The notion of getting into social media might seem overwhelming for any small business. Spending time upfront before launch to create a plan with goals that includes how to translate that social media presence into dollars will go a long way toward achieving success.
Nine percent of small and medium-sized businesses use Twitter to market their businesses, according to the latest wave of BIA/Kelsey’s Local Commerce Monitor study. And 32 percent of those businesses said they plan to include social media in their marketing plans in the next 12 months by using a page on a social site such as Facebook, LinkedIn or MySpace.
The study showed that 16% of small and medium-sized businesses that have been around for three years or less use Twitter for promotion versus 2 percent of the same size businesses that have been around for at least 11 years.
Here are some tips to help avoid panic when thinking about launching a presence on social media platforms.
1. Have a plan.
Don’t just get on the social media bandwagon because everyone else is doing it. Does it make sense for your business? Is it where your customers are?
Jason Falls, social media consultant and strategist at SocialMediaExplorer.com, said the first thing to realize is social media is not for every business. “Understanding that is going to take a lot of the panic out for small business owners,” he said.
Falls recommended small business owners familiarize themselves with social media tools, look at who the target audience is to see where they are and then figure out how to engage these people and reach them. He said that as small business owners do this, they will be able to determine what their goals are with using social media.
He stressed having a clear call to action with anything in marketing. Social media is no exception. “You can still engage with people, provide valuable content and give them a call to action,” he said.
2. Take small steps with a goal in mind.
Building a loyal customer base using social networks such as Facebook and Twitter doesn’t happen overnight. At the same time, this approach might not be the ideal tactic for a small business that needs to move fast. Understand what your small business can get out of social media. For example, is it to sell products or build relationships with customers?
Falls said that deciding on taking small steps depends on how fast a business owner needs to see results. However, he stressed that social media is about building relationships and that takes time.
“I think the smart thing to do as a business owner is to have a plan with clear goals and objectives,” he said. “Social media is much more about building lifetime relationships with customers.”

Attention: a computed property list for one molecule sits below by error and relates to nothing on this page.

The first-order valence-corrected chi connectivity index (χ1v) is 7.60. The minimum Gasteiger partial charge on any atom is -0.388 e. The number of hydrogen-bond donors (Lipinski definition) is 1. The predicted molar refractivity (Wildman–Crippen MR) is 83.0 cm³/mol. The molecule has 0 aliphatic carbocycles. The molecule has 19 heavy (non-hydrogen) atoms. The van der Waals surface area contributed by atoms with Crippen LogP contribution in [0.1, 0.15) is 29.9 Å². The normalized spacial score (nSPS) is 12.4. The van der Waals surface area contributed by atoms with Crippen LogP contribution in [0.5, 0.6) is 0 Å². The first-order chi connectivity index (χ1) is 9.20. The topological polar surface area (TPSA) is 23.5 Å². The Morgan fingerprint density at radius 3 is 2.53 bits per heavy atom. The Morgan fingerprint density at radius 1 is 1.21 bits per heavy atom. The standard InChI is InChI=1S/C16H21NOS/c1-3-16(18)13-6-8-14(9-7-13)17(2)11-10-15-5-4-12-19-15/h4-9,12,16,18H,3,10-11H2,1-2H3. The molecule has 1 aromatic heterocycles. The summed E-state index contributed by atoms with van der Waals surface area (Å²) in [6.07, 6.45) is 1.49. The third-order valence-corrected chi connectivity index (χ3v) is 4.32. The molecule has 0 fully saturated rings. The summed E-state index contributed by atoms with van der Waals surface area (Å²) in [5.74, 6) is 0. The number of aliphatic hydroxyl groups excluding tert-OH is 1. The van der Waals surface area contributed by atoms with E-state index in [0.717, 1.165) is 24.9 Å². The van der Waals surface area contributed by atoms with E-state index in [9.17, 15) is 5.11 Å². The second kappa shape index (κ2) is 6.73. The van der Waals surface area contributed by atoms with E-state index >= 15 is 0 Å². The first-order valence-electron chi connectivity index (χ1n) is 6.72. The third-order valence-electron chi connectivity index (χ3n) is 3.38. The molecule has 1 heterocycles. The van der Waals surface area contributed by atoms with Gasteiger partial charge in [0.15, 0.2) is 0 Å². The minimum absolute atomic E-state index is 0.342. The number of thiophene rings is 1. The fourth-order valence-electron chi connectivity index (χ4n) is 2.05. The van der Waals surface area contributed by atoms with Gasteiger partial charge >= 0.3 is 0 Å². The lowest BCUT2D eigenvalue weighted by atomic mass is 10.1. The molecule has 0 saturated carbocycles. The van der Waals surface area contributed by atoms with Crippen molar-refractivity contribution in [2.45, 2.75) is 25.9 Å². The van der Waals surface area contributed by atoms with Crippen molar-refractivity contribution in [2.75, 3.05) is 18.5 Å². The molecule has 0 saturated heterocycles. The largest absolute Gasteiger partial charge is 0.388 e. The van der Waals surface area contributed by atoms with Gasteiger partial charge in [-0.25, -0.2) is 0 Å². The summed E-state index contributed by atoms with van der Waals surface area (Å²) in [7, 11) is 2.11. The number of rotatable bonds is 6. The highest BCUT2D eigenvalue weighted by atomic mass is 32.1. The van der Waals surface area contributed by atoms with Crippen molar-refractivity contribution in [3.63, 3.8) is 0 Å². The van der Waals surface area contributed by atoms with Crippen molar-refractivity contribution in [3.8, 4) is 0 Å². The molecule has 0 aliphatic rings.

3. Be willing to put some time into it.
Set up a social media presence and then check in regularly, but don’t feel it’s necessary to sit on Facebook and Twitter all day.
Falls suggested small business owners set up their social media pages so they can get notifications sent to their smartphones from these channels. But the more time you invest in using social media, the more you’ll get out of it. The more content you produce, the better rank you’ll have in search, which means more visibility and being able to drive traffic back to your site, according to Falls.
4. Track progress and results.
Have a system in place to gauge how the social media effort is working.
Falls said that if small business owners want social media activity to drive customers to do something, then they need to know what to measure.
Some examples of metrics to look at are: How many visitors came to your site from a social media site; Conversion (i.e. how many people clicked through to your site and then bought a product or service), Falls said. In minimal terms, be able to say something like: I spent X dollars and was able to track X amount of revenue (or percentage).
Link shorteners can help track click throughs on Twitter. Twitter tools such as Seesmic, TweetDeck, HootSuite and others can help users track mentions, direct messages and @replies. Facebook fan pages and YouTube Channel Partner pages have their own set of insights for admins. Use tools such as Google e-mail alerts to track mentions of your business online.
He said small business owners need to understand how to measure those goals and what they got out of the social media spend so they know what to budget for next year. He added that there are paid social media monitoring services such as Radian6 and Scout Labs whose services can range from $500 to $600 per month.
5. Be flexible.
Striking a good mix with social networks can mean trying more than one strategy because there isn’t a magic formula for success. Falls advised being flexible not only about the tools you use but about where your audience is.
For example, if you’re not seeing some kind of boost after using social media for four to five months, then back off and find other ways to use the time spent or reassess to see if you can do something to move the needle a bit more, he recommended.